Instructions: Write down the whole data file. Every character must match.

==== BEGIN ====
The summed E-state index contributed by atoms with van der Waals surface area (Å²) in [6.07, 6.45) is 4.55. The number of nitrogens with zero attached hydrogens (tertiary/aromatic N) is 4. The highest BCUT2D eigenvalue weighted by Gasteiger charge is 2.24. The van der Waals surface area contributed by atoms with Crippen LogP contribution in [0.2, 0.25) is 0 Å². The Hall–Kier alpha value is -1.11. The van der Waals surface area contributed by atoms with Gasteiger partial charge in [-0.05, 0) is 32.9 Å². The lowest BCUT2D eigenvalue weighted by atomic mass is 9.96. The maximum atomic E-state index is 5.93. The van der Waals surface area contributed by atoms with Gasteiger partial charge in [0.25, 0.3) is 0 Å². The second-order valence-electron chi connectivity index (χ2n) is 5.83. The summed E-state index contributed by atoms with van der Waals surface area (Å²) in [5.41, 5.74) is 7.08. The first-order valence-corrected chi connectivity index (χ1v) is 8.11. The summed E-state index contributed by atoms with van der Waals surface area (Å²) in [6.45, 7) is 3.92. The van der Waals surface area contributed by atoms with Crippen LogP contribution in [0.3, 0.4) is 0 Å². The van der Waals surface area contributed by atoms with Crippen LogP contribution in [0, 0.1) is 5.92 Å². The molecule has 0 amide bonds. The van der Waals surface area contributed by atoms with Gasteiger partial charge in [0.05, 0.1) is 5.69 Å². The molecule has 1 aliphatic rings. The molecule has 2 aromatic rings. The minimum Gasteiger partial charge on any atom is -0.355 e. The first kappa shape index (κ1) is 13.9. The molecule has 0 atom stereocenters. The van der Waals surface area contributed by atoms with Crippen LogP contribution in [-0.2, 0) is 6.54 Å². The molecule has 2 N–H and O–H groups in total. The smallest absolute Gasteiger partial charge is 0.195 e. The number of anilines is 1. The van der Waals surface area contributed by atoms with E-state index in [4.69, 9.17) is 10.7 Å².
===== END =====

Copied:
The summed E-state index contributed by atoms with van der Waals surface area (Å²) in [6.07, 6.45) is 4.55. The number of nitrogens with zero attached hydrogens (tertiary/aromatic N) is 4. The highest BCUT2D eigenvalue weighted by Gasteiger charge is 2.24. The van der Waals surface area contributed by atoms with Crippen LogP contribution in [0.2, 0.25) is 0 Å². The Hall–Kier alpha value is -1.11. The van der Waals surface area contributed by atoms with Gasteiger partial charge in [-0.05, 0) is 32.9 Å². The lowest BCUT2D eigenvalue weighted by atomic mass is 9.96. The maximum atomic E-state index is 5.93. The van der Waals surface area contributed by atoms with Gasteiger partial charge in [0.25, 0.3) is 0 Å². The second-order valence-electron chi connectivity index (χ2n) is 5.83. The summed E-state index contributed by atoms with van der Waals surface area (Å²) in [5.41, 5.74) is 7.08. The first-order valence-corrected chi connectivity index (χ1v) is 8.11. The summed E-state index contributed by atoms with van der Waals surface area (Å²) in [6.45, 7) is 3.92. The van der Waals surface area contributed by atoms with Crippen LogP contribution in [0.3, 0.4) is 0 Å². The van der Waals surface area contributed by atoms with Crippen LogP contribution in [0, 0.1) is 5.92 Å². The molecule has 0 amide bonds. The van der Waals surface area contributed by atoms with Gasteiger partial charge in [0.05, 0.1) is 5.69 Å². The molecule has 1 aliphatic rings. The molecule has 2 aromatic rings. The minimum Gasteiger partial charge on any atom is -0.355 e. The first kappa shape index (κ1) is 13.9. The molecule has 0 atom stereocenters. The van der Waals surface area contributed by atoms with Crippen LogP contribution in [-0.2, 0) is 6.54 Å². The molecule has 2 N–H and O–H groups in total. The smallest absolute Gasteiger partial charge is 0.195 e. The number of anilines is 1. The van der Waals surface area contributed by atoms with E-state index in [4.69, 9.17) is 10.7 Å².